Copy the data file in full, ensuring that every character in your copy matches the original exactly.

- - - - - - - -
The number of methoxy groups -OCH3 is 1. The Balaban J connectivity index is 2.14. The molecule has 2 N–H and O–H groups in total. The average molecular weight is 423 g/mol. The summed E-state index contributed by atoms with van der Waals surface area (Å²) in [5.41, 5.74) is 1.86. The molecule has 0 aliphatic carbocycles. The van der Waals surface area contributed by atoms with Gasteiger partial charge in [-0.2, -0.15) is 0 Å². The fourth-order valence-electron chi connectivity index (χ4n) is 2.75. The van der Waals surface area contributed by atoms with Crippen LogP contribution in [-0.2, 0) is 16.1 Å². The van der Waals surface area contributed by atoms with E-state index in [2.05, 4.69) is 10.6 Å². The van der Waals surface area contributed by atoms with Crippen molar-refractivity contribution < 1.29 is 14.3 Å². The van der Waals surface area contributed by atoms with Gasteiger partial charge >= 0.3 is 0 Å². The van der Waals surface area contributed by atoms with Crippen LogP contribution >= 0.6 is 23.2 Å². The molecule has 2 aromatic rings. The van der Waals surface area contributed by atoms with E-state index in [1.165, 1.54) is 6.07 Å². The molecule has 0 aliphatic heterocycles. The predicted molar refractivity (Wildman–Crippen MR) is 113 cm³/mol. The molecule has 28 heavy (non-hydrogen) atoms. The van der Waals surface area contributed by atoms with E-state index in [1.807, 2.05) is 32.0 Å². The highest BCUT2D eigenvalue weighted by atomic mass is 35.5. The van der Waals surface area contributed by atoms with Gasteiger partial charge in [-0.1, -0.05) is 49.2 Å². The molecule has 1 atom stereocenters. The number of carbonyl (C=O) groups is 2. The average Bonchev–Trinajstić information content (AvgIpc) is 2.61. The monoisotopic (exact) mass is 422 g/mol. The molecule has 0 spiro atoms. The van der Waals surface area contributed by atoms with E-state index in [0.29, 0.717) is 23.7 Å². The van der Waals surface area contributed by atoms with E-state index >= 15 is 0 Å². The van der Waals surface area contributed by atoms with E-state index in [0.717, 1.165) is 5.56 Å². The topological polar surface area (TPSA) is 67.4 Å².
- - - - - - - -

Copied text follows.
The number of methoxy groups -OCH3 is 1. The Balaban J connectivity index is 2.14. The molecule has 2 N–H and O–H groups in total. The average molecular weight is 423 g/mol. The summed E-state index contributed by atoms with van der Waals surface area (Å²) in [5.41, 5.74) is 1.86. The molecule has 0 aliphatic carbocycles. The van der Waals surface area contributed by atoms with Gasteiger partial charge in [-0.2, -0.15) is 0 Å². The fourth-order valence-electron chi connectivity index (χ4n) is 2.75. The van der Waals surface area contributed by atoms with Crippen LogP contribution in [-0.2, 0) is 16.1 Å². The van der Waals surface area contributed by atoms with E-state index in [2.05, 4.69) is 10.6 Å². The van der Waals surface area contributed by atoms with Crippen molar-refractivity contribution < 1.29 is 14.3 Å². The van der Waals surface area contributed by atoms with Gasteiger partial charge >= 0.3 is 0 Å². The van der Waals surface area contributed by atoms with Crippen LogP contribution >= 0.6 is 23.2 Å². The molecule has 2 aromatic rings. The van der Waals surface area contributed by atoms with E-state index in [1.165, 1.54) is 6.07 Å². The molecule has 0 aliphatic heterocycles. The predicted molar refractivity (Wildman–Crippen MR) is 113 cm³/mol. The molecule has 28 heavy (non-hydrogen) atoms. The van der Waals surface area contributed by atoms with E-state index in [1.807, 2.05) is 32.0 Å². The highest BCUT2D eigenvalue weighted by atomic mass is 35.5. The van der Waals surface area contributed by atoms with Gasteiger partial charge in [-0.1, -0.05) is 49.2 Å². The molecule has 1 atom stereocenters. The number of carbonyl (C=O) groups is 2. The average Bonchev–Trinajstić information content (AvgIpc) is 2.61. The monoisotopic (exact) mass is 422 g/mol. The molecule has 0 spiro atoms. The van der Waals surface area contributed by atoms with E-state index in [0.29, 0.717) is 23.7 Å². The van der Waals surface area contributed by atoms with E-state index >= 15 is 0 Å². The van der Waals surface area contributed by atoms with E-state index in [0.717, 1.165) is 5.56 Å². The topological polar surface area (TPSA) is 67.4 Å².